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How do you make a good non-disclosure agreement?

These days, intellectual property is the lifeblood of many businesses. Innovation is what keeps companies thriving -- which means that what your employees know could really hurt you if they take that information and sell it to a competitor.

And some competitors aren't above poaching a key player from another company if they think it will give them an edge in a highly-competitive industry.

That's why non-disclosure agreements are so important. Unlike non-compete agreements, which seek to limit where a former employee can work and when, non-disclosure agreements simply keep former employees from spilling everything they know about your business practices, products in development, client lists and more to the new boss.

An effective non-disclosure agreement shouldn't be complicated and require a legal degree to follow -- plain language works best and leaves less room for confusion. Every non-disclosure agreement should include the following:

  • A statement of who the non-disclosure agreement covers. For example, you could specify any competitors, business associates, media outlets and agents.
  • A statement of what is considered confidential or proprietary information. What is it you are specifically trying to protect?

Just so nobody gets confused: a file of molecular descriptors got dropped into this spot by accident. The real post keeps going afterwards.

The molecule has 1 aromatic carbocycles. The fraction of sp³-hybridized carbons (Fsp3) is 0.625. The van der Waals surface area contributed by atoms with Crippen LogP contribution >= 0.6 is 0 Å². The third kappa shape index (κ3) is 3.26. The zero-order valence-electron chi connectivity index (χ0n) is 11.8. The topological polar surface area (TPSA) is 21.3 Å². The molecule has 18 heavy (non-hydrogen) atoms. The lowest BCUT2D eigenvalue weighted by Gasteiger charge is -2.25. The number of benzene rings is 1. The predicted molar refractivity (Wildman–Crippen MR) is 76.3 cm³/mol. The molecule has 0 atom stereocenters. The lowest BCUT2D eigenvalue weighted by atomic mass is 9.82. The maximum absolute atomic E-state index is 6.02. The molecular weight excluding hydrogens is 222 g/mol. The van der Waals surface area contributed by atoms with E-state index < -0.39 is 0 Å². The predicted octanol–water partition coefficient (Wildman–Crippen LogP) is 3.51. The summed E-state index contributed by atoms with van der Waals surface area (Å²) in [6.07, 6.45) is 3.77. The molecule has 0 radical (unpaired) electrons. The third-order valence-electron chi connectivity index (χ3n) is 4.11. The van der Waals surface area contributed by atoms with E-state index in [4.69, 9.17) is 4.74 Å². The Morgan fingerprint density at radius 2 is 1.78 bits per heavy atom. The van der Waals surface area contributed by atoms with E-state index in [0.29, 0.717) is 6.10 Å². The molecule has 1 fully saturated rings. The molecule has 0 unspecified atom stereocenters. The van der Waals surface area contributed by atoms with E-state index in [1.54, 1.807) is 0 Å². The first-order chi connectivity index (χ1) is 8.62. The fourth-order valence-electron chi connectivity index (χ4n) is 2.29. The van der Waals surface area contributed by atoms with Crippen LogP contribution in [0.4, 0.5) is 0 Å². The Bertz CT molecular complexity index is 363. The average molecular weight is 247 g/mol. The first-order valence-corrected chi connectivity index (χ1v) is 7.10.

• A statement making it clear that the signer can't simply take the information and use it for himself or herself. For example, you don't want a junior investment broker to start up his or her own firm and take your client list to get started.
  • Other key terms of the agreement. Under what terms is it acceptable for the signer to breach the agreement? For example, you generally can't trump a court order with a non-disclosure agreement. You also need to establish whether or not the information is to be kept confidential forever or for a limited time only. Since most intellectual property gets stale quickly, consider how long something would remain useful in your industry. Two years is often sufficient to protect your interests without being overly restrictive.

In general, if you have something that's worth protecting through a non-disclosure agreement, it makes sense to hire an attorney to draft the agreement. An attorney can find a balance that will allow you to protect your interests while not being so restrictive that a court could find the agreement unconscionable (and therefore unenforceable).

Source: Forbes, "The Key Elements Of Non-Disclosure Agreements," Richard Harroch, accessed Aug. 04, 2017

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